Steven elaborated that our cultural tails are metaphors. They are tails that follow us everywhere we go; they're always behind us waving back and forth, but also that this reality doesn't dictate the direction in which we're heading, that's up to us. I would elaborate further in saying that our cultural tails can also be described as cultural tales; the phenomenological realities of our past, the stories that have already been written. These are the things that have shaped and formed us through experience. They are the building blocks that helped us form our purpose (or lack thereof) in life, the degree to which we became resilient, or not, how we objectify things, and how much antifragility we were able to manifest as a result of the strains caused by them. We all have a story, a narrative representation of every experience, every feeling, every relationship, every success, and every disappointment we've ever experienced. It's our phenomenological reality, and we don't make enough effort to get to know each others. In order to be influential positive conspirators in the writing of other people's stories, we need to be empathic.
The Science of Evil, by Simon Baron-Cohen. This book is an engaging perspective on empathy and the origins of cruelty. Don't let the title mislead you, however. By reaching into the extremes of evil from an analytical perspective, Baron-Cohen is able to present readers a very broad, but clear position on why empathy is critically important to humanity. He uncovers the science behind empathy providing us with much to mull as we navigate the complex people and systems we encounter every day. This book is important for anyone seeking a different and authentic path to more effective human interaction and a more hopeful influence on others. The author posits that we need to look through a more empathic lens in attempting to understand not how people feel, but rather why what they feel (or don't feel) makes them do the debilitating things they do. When we look through this altered lens we can stop blaming the person for the problem, but rather the influences of their phenomenology looking for other social and environmental factors that can erode their own state of empathy and the very damaging things they say and do as a result.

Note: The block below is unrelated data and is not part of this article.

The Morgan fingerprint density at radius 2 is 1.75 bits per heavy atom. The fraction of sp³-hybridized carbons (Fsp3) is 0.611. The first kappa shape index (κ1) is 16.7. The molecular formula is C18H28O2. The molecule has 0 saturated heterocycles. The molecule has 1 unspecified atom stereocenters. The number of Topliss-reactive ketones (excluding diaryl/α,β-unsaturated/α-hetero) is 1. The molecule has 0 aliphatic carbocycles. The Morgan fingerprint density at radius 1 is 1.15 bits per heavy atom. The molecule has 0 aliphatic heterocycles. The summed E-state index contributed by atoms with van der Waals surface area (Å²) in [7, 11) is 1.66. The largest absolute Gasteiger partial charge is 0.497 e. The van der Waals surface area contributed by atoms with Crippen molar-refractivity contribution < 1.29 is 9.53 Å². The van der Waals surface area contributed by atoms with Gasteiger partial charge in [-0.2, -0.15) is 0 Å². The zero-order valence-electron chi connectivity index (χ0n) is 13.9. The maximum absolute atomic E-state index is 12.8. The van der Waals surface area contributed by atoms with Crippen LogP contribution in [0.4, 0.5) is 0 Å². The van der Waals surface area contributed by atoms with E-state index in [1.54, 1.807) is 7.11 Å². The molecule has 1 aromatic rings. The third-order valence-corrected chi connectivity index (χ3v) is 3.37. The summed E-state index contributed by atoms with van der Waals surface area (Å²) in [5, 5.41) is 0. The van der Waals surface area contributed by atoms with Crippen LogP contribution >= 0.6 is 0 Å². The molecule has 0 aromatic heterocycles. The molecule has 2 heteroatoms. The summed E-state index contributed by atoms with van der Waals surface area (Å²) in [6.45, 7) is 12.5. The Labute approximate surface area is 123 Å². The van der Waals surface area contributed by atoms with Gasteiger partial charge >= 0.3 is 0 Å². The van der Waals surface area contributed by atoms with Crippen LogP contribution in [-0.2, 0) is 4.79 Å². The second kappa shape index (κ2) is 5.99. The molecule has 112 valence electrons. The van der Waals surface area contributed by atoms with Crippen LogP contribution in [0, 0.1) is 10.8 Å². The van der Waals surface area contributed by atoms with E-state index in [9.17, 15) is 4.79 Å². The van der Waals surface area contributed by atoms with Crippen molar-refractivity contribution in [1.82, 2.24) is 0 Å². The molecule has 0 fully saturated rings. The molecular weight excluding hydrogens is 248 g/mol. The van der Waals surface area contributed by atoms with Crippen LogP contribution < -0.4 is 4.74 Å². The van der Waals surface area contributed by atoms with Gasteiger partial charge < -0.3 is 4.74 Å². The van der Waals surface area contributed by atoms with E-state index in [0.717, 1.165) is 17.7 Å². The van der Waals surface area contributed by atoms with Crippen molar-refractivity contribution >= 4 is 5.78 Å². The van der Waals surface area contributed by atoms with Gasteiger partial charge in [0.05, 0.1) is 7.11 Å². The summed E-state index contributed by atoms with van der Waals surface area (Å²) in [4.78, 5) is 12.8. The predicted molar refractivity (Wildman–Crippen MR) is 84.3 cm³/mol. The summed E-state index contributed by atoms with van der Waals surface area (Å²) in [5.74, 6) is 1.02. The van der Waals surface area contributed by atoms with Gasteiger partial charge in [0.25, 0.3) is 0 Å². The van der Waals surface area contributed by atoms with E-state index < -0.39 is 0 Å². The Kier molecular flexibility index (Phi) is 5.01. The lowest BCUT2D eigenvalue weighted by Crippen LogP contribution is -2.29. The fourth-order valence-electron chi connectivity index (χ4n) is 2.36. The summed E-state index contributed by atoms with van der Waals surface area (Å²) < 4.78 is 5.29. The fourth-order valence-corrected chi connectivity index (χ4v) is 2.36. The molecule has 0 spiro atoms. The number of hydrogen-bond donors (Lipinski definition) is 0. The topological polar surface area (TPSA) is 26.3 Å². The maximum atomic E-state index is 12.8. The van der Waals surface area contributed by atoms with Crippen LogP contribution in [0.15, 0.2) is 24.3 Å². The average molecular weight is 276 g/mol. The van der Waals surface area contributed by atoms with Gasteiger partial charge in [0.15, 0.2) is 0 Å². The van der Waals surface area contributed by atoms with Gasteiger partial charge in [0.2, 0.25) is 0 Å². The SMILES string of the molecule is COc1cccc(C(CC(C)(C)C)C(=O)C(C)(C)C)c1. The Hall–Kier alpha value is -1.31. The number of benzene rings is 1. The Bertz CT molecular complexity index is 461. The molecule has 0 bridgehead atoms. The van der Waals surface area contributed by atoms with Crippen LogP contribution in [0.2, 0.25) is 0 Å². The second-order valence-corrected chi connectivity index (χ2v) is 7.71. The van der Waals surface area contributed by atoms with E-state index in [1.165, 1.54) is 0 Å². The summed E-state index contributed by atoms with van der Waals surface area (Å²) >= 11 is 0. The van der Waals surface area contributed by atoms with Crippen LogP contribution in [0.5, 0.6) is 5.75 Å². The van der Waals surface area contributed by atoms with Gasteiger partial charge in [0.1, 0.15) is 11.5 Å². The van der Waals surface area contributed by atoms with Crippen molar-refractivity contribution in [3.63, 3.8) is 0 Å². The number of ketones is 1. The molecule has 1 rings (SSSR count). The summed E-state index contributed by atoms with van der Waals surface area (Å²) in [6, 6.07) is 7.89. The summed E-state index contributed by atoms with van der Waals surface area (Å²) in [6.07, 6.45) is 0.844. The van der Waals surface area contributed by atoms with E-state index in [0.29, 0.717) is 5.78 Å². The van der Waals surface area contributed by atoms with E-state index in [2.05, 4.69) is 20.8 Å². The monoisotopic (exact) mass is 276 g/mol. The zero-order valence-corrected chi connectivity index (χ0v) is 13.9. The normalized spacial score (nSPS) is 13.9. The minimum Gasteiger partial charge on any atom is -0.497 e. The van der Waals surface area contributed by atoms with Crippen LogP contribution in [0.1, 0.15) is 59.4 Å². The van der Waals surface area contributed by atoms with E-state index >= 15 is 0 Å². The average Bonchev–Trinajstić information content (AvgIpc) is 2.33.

There is prevailing anxiety washing over us across society stemming from a perspective that there are only two ways to look at things, the right way, and the wrong way, and of course, subjectivity is the vessel of expression for what is deemed right, and wrong. It seems like polarity is omnipresent. Until the social-emotional (Ewaves) and physical needs (Pwaves) of people are addressed in effective ways, their cognitive needs (Cwaves) will remain unsatisfied, and their potential to see any different or altered perspective will never be actualized. That will continue to be a disastrous, dichotomous conflict eliciting reality.
"I am... the world is... other people are... therefore..."
I never knew anyone who became successful by dwelling on an unfortunate past. Alas, those among us who are reflective of our past, but always glaring toward the future appear to do alright. This is the essence of resilience. Knowledge and understanding is the key to learning how to accept what cannot be changed. When we can objectify what has already happened we can then put that behind us, forgive, and begin to be a person who others are not offended or hurt by.
When we give an A we can be open to a perspective different from our own. For after all, it is only to a person to whom you have granted an A that you will really listen, and it is in that rare instance when you have ears for another person that you can truly appreciate a fresh point of view.
In the measured context of our everyday lives, the grades we hand out often rise and fall with our moods and opinions. We may disagree with someone on one issue, lower their grade, and never quite hear what they have to say again. Each time the grade is altered, the new assessment, like a box, defines the limits of what is possible between us.